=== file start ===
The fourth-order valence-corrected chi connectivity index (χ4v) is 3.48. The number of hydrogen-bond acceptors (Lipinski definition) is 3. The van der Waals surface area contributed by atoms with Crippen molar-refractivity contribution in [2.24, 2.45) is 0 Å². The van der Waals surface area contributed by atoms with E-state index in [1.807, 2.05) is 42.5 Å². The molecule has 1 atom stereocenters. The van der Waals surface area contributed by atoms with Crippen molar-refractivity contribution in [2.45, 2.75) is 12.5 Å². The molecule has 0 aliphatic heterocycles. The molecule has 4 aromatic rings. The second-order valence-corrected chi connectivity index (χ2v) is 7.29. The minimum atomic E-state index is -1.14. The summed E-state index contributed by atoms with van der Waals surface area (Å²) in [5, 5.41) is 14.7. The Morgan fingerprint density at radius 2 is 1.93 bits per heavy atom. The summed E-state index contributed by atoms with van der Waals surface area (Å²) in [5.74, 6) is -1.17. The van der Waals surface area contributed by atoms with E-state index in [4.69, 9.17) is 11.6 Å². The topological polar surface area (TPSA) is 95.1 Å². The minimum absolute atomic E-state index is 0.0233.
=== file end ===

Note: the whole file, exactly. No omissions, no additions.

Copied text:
The fourth-order valence-corrected chi connectivity index (χ4v) is 3.48. The number of hydrogen-bond acceptors (Lipinski definition) is 3. The van der Waals surface area contributed by atoms with Crippen molar-refractivity contribution in [2.24, 2.45) is 0 Å². The van der Waals surface area contributed by atoms with E-state index in [1.807, 2.05) is 42.5 Å². The molecule has 1 atom stereocenters. The van der Waals surface area contributed by atoms with Crippen molar-refractivity contribution in [2.45, 2.75) is 12.5 Å². The molecule has 0 aliphatic heterocycles. The molecule has 4 aromatic rings. The second-order valence-corrected chi connectivity index (χ2v) is 7.29. The minimum atomic E-state index is -1.14. The summed E-state index contributed by atoms with van der Waals surface area (Å²) in [5, 5.41) is 14.7. The Morgan fingerprint density at radius 2 is 1.93 bits per heavy atom. The summed E-state index contributed by atoms with van der Waals surface area (Å²) in [5.74, 6) is -1.17. The van der Waals surface area contributed by atoms with E-state index in [4.69, 9.17) is 11.6 Å². The topological polar surface area (TPSA) is 95.1 Å². The minimum absolute atomic E-state index is 0.0233.